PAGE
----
A senator and four Republican congressmen of Cuban origin urged on Wednesday to “keep up the pressure” on the Cuban regime as long as justice is not served for the downing of two Brothers to the Rescue planes by Cuban Air Force planes 25 years ago.
“Each passing year serves as a reminder that this murderous, narco-terrorist, anti-American regime has not changed at all,” said Sen. Marco Rubio and Reps. Maria Elvira Salazar, Mario Diaz-Balart, and Carlos A. Gimenez in a statement marking the 25th anniversary of what they called “a cowardly and barbaric act of terrorism.”
On February 24, 1996, Carlos Costa, Armando Alejandre Jr., Mario de la Peña and Pablo Morales, pilots and volunteers of Brothers to the Rescue, were killed while flying aboard two Cessnas over the Florida Straits in search of rafters to rescue.
Missiles launched from Cuban Air Force fighter planes hit the civilian planes and destroyed them.
“The Castro regime must face consequences for its criminal acts. Specifically, the assassin Raul Castro who ordered this atrocity, as well as the three individuals already indicted in a U.S. Federal Court: General Ruben Martinez Puente and fighter pilots Lorenzo Alberto Perez-Perez and Francisco Perez-Perez,” the Cuban congressmen said.
Rubio, Salazar, Díaz-Balart and Giménez stressed that it was precisely this act that prompted the U.S. Congress to “codify the sanctions against the Castro’s Communist regime, guaranteeing that U.S. dollars would not enrich the vile and murderous dictatorship that represses the Cuban people and threatens national security.”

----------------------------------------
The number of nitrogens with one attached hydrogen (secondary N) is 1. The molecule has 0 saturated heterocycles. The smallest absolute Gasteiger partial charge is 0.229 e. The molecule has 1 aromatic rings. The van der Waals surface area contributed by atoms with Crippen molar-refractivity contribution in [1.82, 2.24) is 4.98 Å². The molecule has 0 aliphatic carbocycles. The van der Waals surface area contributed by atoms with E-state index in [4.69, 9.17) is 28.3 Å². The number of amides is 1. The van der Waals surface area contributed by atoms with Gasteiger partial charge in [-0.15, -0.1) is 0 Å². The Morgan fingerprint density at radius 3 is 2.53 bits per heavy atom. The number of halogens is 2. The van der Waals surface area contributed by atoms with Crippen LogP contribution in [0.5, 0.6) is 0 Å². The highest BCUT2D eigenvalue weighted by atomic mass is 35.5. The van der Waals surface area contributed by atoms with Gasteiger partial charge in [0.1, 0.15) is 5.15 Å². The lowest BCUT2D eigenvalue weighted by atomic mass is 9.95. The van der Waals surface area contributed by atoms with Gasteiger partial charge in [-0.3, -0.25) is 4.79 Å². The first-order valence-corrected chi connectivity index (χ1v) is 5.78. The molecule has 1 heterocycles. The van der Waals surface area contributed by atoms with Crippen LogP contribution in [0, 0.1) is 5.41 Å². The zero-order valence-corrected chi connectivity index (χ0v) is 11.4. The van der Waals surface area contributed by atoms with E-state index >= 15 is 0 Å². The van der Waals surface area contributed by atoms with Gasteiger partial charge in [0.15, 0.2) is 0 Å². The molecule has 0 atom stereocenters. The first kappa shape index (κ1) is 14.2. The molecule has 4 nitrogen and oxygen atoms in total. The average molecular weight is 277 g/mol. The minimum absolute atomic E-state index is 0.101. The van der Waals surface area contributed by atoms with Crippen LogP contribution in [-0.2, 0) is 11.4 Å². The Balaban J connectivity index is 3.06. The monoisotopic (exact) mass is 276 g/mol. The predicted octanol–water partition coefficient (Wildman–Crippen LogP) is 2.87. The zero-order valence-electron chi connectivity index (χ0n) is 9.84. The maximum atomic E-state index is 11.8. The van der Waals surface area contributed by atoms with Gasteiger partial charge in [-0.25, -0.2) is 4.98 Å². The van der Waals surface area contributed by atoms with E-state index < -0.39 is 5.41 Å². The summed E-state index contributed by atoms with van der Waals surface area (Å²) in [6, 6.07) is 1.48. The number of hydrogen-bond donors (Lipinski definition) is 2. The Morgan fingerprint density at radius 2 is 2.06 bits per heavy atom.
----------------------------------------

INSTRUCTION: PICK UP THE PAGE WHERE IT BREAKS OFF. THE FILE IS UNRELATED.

The four legislators assured that they will not allow “the world to forget the massacre of February 24, 1996”, nor will they remain silent “while some individuals attempt to ignore the true despotic nature of the Cuban dictatorship.”
“The regime has repeatedly demonstrated that it has no respect for human life or the most basic human rights. As long as the murderers responsible continue to walk the face of the earth we will continue to demand justice for the victims of the regime: Carlos, Armando, Mario and Pablo,” they proclaimed.
The statement ends with a revalidation of the signatories’ commitment “to freedom and democracy in Cuba” and against “legitimizing or financing the repressive apparatus of the dictatorship.”
“Our obligation is to keep up the pressure and to stand in even greater solidarity with the Cuban people and their yearning to be free,” they said.